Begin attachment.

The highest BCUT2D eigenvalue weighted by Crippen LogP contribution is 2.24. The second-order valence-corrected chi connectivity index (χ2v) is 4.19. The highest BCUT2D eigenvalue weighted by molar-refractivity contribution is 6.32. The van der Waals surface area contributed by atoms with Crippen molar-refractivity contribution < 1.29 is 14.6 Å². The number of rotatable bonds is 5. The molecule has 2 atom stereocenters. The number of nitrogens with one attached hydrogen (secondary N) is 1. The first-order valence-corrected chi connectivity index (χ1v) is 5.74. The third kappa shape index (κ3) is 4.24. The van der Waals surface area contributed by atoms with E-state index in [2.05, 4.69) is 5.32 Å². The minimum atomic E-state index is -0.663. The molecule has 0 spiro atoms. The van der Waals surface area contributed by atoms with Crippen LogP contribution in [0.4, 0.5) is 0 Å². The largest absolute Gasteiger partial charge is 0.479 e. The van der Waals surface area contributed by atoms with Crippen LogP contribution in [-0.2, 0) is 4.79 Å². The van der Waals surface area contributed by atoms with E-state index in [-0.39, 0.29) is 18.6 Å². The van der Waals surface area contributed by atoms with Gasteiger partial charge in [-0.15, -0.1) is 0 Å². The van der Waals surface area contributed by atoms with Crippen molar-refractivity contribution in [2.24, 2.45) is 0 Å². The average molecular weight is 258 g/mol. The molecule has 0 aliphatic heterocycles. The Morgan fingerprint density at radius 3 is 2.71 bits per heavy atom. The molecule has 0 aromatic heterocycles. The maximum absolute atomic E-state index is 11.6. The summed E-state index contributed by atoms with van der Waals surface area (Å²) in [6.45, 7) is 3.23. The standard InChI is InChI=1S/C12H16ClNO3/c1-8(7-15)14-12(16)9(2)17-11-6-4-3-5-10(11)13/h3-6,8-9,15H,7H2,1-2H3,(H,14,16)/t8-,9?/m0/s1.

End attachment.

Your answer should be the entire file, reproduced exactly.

The highest BCUT2D eigenvalue weighted by Crippen LogP contribution is 2.24. The second-order valence-corrected chi connectivity index (χ2v) is 4.19. The highest BCUT2D eigenvalue weighted by molar-refractivity contribution is 6.32. The van der Waals surface area contributed by atoms with Crippen molar-refractivity contribution < 1.29 is 14.6 Å². The number of rotatable bonds is 5. The molecule has 2 atom stereocenters. The number of nitrogens with one attached hydrogen (secondary N) is 1. The first-order valence-corrected chi connectivity index (χ1v) is 5.74. The third kappa shape index (κ3) is 4.24. The van der Waals surface area contributed by atoms with E-state index in [2.05, 4.69) is 5.32 Å². The minimum atomic E-state index is -0.663. The molecule has 0 spiro atoms. The van der Waals surface area contributed by atoms with Crippen LogP contribution in [0.4, 0.5) is 0 Å². The largest absolute Gasteiger partial charge is 0.479 e. The van der Waals surface area contributed by atoms with Crippen LogP contribution in [-0.2, 0) is 4.79 Å². The van der Waals surface area contributed by atoms with E-state index in [-0.39, 0.29) is 18.6 Å². The van der Waals surface area contributed by atoms with Gasteiger partial charge in [-0.15, -0.1) is 0 Å². The van der Waals surface area contributed by atoms with Crippen molar-refractivity contribution in [2.24, 2.45) is 0 Å². The average molecular weight is 258 g/mol. The molecule has 0 aliphatic heterocycles. The Morgan fingerprint density at radius 3 is 2.71 bits per heavy atom. The molecule has 0 aromatic heterocycles. The maximum absolute atomic E-state index is 11.6. The summed E-state index contributed by atoms with van der Waals surface area (Å²) in [6.45, 7) is 3.23. The standard InChI is InChI=1S/C12H16ClNO3/c1-8(7-15)14-12(16)9(2)17-11-6-4-3-5-10(11)13/h3-6,8-9,15H,7H2,1-2H3,(H,14,16)/t8-,9?/m0/s1.